Isabel Weld Perkins Anderson, author, canteener, and hospital worker.

Isabel Anderson, from
Zigzagging (1918)

Boston-born Isabel Weld Perkins (1876–1948) was the daughter of Navy Commodore George H. Perkins and his wife Anna Weld Perkins. (Another war worker, Hope Gray, was a cousin of hers). At age five, she inherited $5 million from the estate of her grandfather, William Fletcher Weld. She was educated at the Winsor School in Boston. In 1897, she married US diplomat Larz Anderson, who was related to the Longworth family of Ohio and later served as US minister to Belgium and ambassador to Japan.

During the Spanish American War, Anderson served on committees of the Colonial Dames and Daughters of the Revolution to assist military families in the Washington, DC, area. After the United States entered World War I in spring 1917, she headed the Washington Refreshment Corps for the Red Cross—an emergency canteen with a mobile kitchen that could serve a high volume of service members at army camps and train stations at all hours of the day and night.

The Red Cross asked for volunteers to serve overseas. As Anderson wrote in Presidents and Pies (1920), “Since few women in our corps were free to go, many of them being officers’ wives, I decided to offer my services” (214). She asked in her 1918 memoir, Zigzagging, “After all, hasn’t a woman just as much right to die for her country as a man?” (xi). She sailed for France on the Espagne in September 1917, noting humorously that the people assigned to her designated lifeboat “were far from pleasing. I did not feel like drowning with them” (Zigzagging 5).

She was first assigned to the canteen at Épernay where she worked with Emma Sterling Lansing, the sister of Secretary of State Robert Lansing. In December 1917, she transferred to Auto-Chir (meaning mobile hospital) No. 7, a Red Cross unit caring for surgical cases that was attached to the Third French Army. This was supervised by Mae Noe Daly, a “screamingly funny person,” according to Daly’s assistant Nora Saltonstall (Out Here at the Front 107). Anderson worked at the hospital at Cugny, which was approximately seven miles from the trenches. She wrote:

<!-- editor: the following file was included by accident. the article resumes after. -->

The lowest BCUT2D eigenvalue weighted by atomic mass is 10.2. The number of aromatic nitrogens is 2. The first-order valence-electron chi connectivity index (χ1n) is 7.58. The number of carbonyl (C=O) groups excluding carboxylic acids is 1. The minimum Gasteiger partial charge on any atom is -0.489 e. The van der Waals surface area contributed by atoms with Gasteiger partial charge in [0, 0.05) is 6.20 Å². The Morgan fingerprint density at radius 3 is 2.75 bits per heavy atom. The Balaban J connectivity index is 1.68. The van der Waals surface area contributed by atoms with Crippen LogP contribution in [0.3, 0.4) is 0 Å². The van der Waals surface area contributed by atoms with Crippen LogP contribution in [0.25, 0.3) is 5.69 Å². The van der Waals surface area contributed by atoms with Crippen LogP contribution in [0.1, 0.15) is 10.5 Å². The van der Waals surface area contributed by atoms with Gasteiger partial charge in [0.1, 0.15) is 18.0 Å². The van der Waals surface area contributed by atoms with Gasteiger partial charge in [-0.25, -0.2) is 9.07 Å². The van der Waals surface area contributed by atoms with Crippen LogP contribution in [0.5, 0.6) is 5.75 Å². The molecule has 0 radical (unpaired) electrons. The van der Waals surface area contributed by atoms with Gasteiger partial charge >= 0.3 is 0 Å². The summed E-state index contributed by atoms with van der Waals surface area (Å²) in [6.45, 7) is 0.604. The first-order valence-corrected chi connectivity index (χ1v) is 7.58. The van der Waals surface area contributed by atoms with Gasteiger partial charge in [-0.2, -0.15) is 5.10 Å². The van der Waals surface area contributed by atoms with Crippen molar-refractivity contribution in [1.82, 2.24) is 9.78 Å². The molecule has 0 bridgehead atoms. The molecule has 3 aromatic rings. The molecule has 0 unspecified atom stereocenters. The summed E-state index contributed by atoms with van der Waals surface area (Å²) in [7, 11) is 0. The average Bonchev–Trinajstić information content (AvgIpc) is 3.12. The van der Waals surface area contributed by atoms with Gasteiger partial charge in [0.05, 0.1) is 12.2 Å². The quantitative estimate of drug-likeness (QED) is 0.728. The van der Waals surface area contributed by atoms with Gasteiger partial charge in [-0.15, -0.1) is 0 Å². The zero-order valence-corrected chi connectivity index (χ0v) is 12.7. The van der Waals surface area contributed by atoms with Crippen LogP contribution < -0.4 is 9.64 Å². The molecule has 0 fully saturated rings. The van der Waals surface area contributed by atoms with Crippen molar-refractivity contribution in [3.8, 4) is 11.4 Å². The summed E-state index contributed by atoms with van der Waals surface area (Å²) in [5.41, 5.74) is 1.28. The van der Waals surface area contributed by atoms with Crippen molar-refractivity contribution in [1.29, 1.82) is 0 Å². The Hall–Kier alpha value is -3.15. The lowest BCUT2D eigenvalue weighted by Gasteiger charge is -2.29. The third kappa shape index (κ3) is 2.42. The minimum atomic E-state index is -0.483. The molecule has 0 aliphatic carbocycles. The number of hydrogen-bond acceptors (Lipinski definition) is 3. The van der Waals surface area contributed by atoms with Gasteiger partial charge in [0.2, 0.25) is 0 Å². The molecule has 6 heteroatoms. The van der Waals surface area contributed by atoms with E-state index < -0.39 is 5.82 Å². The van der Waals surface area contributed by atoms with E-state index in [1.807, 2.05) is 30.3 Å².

My first day, a handsome poilu [French serviceman] with thick black hair and big black eyes was brought in right from the trenches. He had both legs cut off, but fortunately, he did not know it. I stayed by his bedside most of the time after he came out of the ether, but he died at ten that night.

I became especially interested the next day in a little blond man who had been wounded three times and given every kind of decoration. He died that evening. After this I was so exhausted and sad that I hardly slept, and cried most of the night. . . . Indeed, I was discouraged, but kept going and didn’t lose an hour’s work. (Zigzagging 58–59)

During a vacation break from the Auto-Chir, Anderson dined with the king and queen of Belgium and met twice with General Pershing (as she had previously known him in the Philippines). She visited a friend, American-born Frances Belt Wickersham Hadfield (Lady Hadfield), who operated a hospital in Wimereux at her own expense. Amid these adventures, Anderson learned that the Germans had shot four of the Cugny physicians.

Anderson went next with her Auto-Chir colleagues to Royalieu, which featured a “cook, a returned refugee, [who] was drunk most of the time, and one night poured kerosene on the meat” (Zigzagging 183). In addition to caring for the wounded “terribly shot to pieces” (185), Anderson experienced the German bombing within a few miles of the town and visited facilities for refugee children.

Anderson headed back to the United States in May 1918. In June, she became the first woman to receive an honorary degree from George Washington University. She returned to mobile canteen work and visited wounded service members at Walter Reed. For her service, she received the Croix de Guerre, Medal of Queen Elisabeth of Belgium with Red Cross, and the Commemorative War Medal of France.

In addition to her war memoir (called by the 22 Dec. 1918 Washington, DC, Evening Star “bright, straightforward, and unpretentious” [9]), she published children’s books, drama, fiction, nonfiction, poetry, and travel accounts. Two years after her husband’s death in 1937, she donated the home they built in Washington, DC—a social, political, and cultural nexus of the time—to the Society of the Cincinnati, which has remained there to this day. After her death in 1948, she was interred in Washington National Cathedral.

Further Resources:

The Adventurous Life of Isabel Anderson,” exhibition by the American Revolution Institute, Society of the Cincinnati

Photos from the exhibition “The Adventurous Life of Isabel Anderson”

Bibliography of works by Isabel Anderson

Stephen T. Moskey, Larz and Isabel Anderson: Wealth and Celebrity in the Gilded Age (2016)

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